The holidays are a time for being thankful, spending time with family, honoring traditions, and entertaining those we cherish. For Princess Grace, she embraced not only beautiful traditions of Monaco, but made sure her family had as much a fondness for American holidays, and their American heritage, as she did. Her love of mixing her old world with her new, gave way to the Grimaldi family traditions that H.S.H. Prince Albert II still honors today – including a festive Thanksgiving celebration.
Thanksgiving meals in Monaco would often consist of dishes made with seasonal produce, like sweet potatoes and pumpkins, as well as a roasted turkey—if one could be found. When Princess Grace first moved to Monaco (from Philadelphia, PA) in the 1950s, turkeys were not widely available because they were primarily a North American bird. It wasn’t until the 1980s that they were more readily available in Europe. But there were a few turkey farmers in the Côte d’Azur area (it was a small French cottage industry), and Princess Grace, whenever possible, would make it a priority to purchase one in time for the holiday.
This tradition continues to this day, as H.S.H. Prince Albert II has introduced the holiday to His twins, Prince Jacques and Princess Gabriella, and tries to mark the day with a special dinner. H.S.H. Prince Albert II has also remarked publicly about the tradition of Thanksgiving when He was growing up, and how His family would often either have a Thanksgiving lunch at the palace—or at the American Club on the Riviera or the Monaco/US Association.
Dining in Elegance.
When Thanksgiving was celebrated at home, the tablescape was, without a doubt, as elegant and classic as Princess Grace’s own personal style. The Princess’s love of flowers—especially white blooms—is well-documented, and they were likely a part of the family’s elegant dinner décor.
Meredith Waga Perez, founder of Belle Fleur New York and a highly-acclaimed floral designer, says designing a holiday table with white flowers—especially something as elegant as an orchid—is timeless and chic. “An orchid is so classic, and everyone loves them. They are the flower version of quiet luxury,” says Waga Perez. “And they evoke a sense of calmness and tranquility—something we could all use more of right now.” The orchid also had special meaning to Princess Grace, as it was one of her most loved flowers and a direct reference to her son, Prince Albert II. His birth was even celebrated with gifts of dozens of orchids arriving at the palace.
To make the orchid part of your Thanksgiving décor, Waga Perez suggests opting for small white Phalaenopsis orchids and lining them up down the center of the table. “They will look like little butterflies fluttering and dancing down the table,” she says. While Phalaenopsis come in a variety of colors, Waga Perez says winter white looks especially crisp around the holidays.
To complement the lineup of orchids, you might also consider placing small Grace de Monaco Promenade Sur Le Rocher candles among the orchids. In honor of the orchid's significance in Princess Grace’s life, the candle’s white ceramic vessel is delicately sculpted with orchid flowers. “Even though people may think of the orchid as a delicate flower, when you group them together en masse, it projects strength,” says Waga Perez, who adds that a monobotanic design (a single flower type) is one of her favorite modern tablescape ideas.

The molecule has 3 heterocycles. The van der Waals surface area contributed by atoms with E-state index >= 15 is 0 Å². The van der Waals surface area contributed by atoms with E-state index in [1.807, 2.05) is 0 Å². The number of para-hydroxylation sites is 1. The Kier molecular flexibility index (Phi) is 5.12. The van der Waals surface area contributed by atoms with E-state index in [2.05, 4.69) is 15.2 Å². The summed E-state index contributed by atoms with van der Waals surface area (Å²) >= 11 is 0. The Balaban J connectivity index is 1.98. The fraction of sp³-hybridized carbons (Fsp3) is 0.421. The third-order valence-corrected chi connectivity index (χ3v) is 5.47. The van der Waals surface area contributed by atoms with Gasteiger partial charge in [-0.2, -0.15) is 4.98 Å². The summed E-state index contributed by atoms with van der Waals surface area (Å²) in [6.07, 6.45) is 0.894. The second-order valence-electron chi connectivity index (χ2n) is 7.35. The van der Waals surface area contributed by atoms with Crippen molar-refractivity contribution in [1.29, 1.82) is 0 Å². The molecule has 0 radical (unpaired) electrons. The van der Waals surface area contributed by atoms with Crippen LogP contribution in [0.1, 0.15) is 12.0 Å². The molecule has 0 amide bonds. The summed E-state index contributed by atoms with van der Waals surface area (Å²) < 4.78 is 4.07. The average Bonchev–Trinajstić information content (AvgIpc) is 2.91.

If you prefer a more traditional mixed bouquet, Waga Perez suggests pairing the orchids with any other white flower that's elegant. A few possibilities: peonies, sweet peas, ranunculus or garden roses. “I would mix them all together. If you want a large, dramatic presentation, you could create tall centerpieces with some larger Phalaenopsis orchids, big luscious peonies, and maybe some cloud-like hydrangeas.” And if you want something a bit more modest, she suggests using the miniature Phalaenopsis and pairing them with smaller flowers, like sweet peas, ranunculus and perhaps miniature calla lilies.
As for the rest of the table, Princess Grace might have drawn inspiration for her Thanksgiving table from Rampoldi, one of the Grimaldi family’s favorite Monte Carlo restaurants (and which just opened a second location near Lincoln Center in New York City earlier this fall). Rampoldi’s belle époque design includes floors and wall panels made of Italian Rosso Imperiale marble, chandeliers and sconces crafted with custom Murano glass, and leather banquettes and chairs made by Milan’s Fratelli Boffi. The white table-settings are also traditionally punctuated with red glass water goblets similar to these from Villeroy & Boch. White flower arrangement, paired with white linens, and deep garnet goblets would make for the kind of striking holiday table Princess Grace would likely have favored.
A Royal Toast.
Finally, no holiday dinner party is complete without a celebratory cocktail. Alex Teisanu, the CEO of Monte Carlo Hospitality Group who oversaw the opening of Rampoldi’s NYC location, suggests a version of the restaurant’s Monarch cocktail. “This is our signature drink at Rampoldi; it’s a take on the classic Monarch cocktail, but made with high-end Cognac. And it’s great as an aperitif,” he says.
To make, dry shake:
- 1 oz. Courvoisier X.O.
- 0.5 oz St Germain
- 0.5 oz Fresh lemon juice
- 0.5 oz Simple syrup
- 1 oz Grand Marnier
- 1 oz Apricot puree
- 1 Whole egg white
Then add ice and shake again. Double strain into a martini glass. Garnish with an orange twist and cherry. Cheers!
Gathering the family for the holidays and honoring tradition and heritage is as important to the royal family today as it was when Princess Grace first introduced her American holidays to her children and the Grimaldi family. Her elegant décor, menu and floral tablescapes still serve as inspiration for a classically beautiful, yet modern environment to set the ultimate warm, festive, family-oriented mood.